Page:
Speech, Campuses, Antisemitism (guest post)


“If we don’t resort to censorship, we need to think more about the responsibilities of all actors involved with this difficult speech… This suggests an important role for colleges: helping students to exercise these responsibilities rather than simply trying to control them through speech codes.”

In the following guest post, Adam Omar Hosein, associate professor of philosophy and affiliate professor of law at Northeastern University, discusses how universities need to protect free speech while developing an “ethics of speech” that articulates the responsibilities of students, faculty, and other members of the university community.

It is part of the ongoing series, “Philosophers On the Israel-Hamas Conflict“.


Speech, Campuses, Antisemitism
by Adam Hosein

It’s clear that something was lacking in the congressional testimony of the three university presidents. They were quite right in their claims that standard campus speech codes, as well as the related First Amendment doctrine, protects the expression of odious, even horrifying ideas. And I think that these protections are necessary. Yet their remarks were insufficient. Just because a university formally protects speech doesn’t mean it is a healthy community of equals. We need an ethics of speech that goes beyond just legalistic formal protections.

What I want to do here, in a very preliminary way, is start a conversation about what this ethics might look like, for speakers, listeners, and institutions. I will suggest that part of why the presidents struggled is that there are in fact some hard, underexplored issues about how to respond to difficult, contested forms of speech on a campus, including speech that some want to label antisemitic. But rather than being purely defensive about higher-education, we should ultimately make clear that campuses are one of the few places in society where a valuable discussion of the issues can still take place, if appropriate measures are taken.

First, a brief reminder of the speech at stake. Despite Elise Stefanik’s disingenuous questions, campuses have not seen direct calls for a genocide against Jewish people. What we have seen is much more complicated: the use of phrases such “From the River to the Sea,” “Globalize the Intifada,” and “Free Palestine.” These phrases do not directly refer to violence, but count as “difficult speech” because some students associate them with liberation while others associate them with dangerous, even genocidal threats.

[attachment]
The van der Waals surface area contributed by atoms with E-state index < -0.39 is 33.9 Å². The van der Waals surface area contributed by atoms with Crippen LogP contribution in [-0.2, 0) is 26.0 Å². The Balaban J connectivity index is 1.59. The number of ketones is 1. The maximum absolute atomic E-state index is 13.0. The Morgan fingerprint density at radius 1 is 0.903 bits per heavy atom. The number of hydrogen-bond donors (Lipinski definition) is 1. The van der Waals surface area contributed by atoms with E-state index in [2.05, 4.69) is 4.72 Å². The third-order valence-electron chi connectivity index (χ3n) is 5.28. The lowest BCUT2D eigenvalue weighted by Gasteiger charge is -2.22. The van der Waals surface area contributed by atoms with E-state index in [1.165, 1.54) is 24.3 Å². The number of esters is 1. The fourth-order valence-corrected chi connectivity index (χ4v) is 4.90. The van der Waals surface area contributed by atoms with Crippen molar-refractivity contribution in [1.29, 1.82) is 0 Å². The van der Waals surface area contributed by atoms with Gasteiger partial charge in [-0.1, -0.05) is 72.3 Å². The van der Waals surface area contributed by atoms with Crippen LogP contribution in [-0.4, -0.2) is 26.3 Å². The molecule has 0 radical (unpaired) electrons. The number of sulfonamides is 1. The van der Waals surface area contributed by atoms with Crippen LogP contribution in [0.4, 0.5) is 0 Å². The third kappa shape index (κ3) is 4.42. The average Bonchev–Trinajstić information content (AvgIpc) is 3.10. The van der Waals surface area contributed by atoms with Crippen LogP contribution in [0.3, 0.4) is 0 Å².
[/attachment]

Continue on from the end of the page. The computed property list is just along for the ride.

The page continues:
For example, “From the River to the Sea,” can be read simply as a call for liberation for Palestinians within the space between the Jordan River and the Mediterranean, especially for self-determination within the 1948 borders, or it can be read as a call to remove Israelis from that space, through either violence and expulsion. “Intifada” is most associated in the popular consciousness with the violence of the Second Intifada. But the word itself has a more complicated history: the Arabic word “Intifada” means (roughly) “shaking off,” and in the context of Palestinian resistance it can also be associated with, say, the non-violent student protests of the 1980s. A lot also turns on how we understand “globalize”: whether it means rally worldwide support for Palestinian resistance or (on the most disturbing possible reading) conduct violent uprisings worldwide.

Perhaps you think it is naïve to complicate the interpretation of the phrases and that some or all should all be banned on campuses. In that case, consider those who feel threatened by unqualified support for Israel on campuses, which they read as indifference to the death of Palestinians or indeed as an endorsement of ethnic cleansing and potential genocide. Should all of this speech be banned? In the end, I think even-handed protections for speech will be to the advantage of all sides in these debates.

If we don’t resort to censorship, we need to think more about the responsibilities of all actors involved with this difficult speech. The most basic problem arises from the fact (which I’ve explained at greater length in earlier, co-authored work) that neither criticism of Israel nor anti-Zionism is necessarily antisemitic but each can be antisemitic. For example, some anti-Zionism is motivated by the view that under present conditions equality for Israelis and Palestinians can only be achieved within a single, pluralist state. But anti-Zionism can certainly be antisemitic as when, for example, it is motivated by animosity towards Jewish people, reflects stereotypes that Jewish people uniquely cannot be trusted to wield state power, or is expressed through tropes about Jewish perfidy. Likewise, criticisms of Israel can be legitimate condemnations of particular policies, but can also involve problematic stereotypes and so on. For instance, observe how easily some people move from discussing the “pro-Israel lobby” to “the Jewish lobby,” even though there are many Jewish people who are critical of Israel or are anti-Zionist, and a substantial amount of U.S. support for Israel comes from evangelical Christians.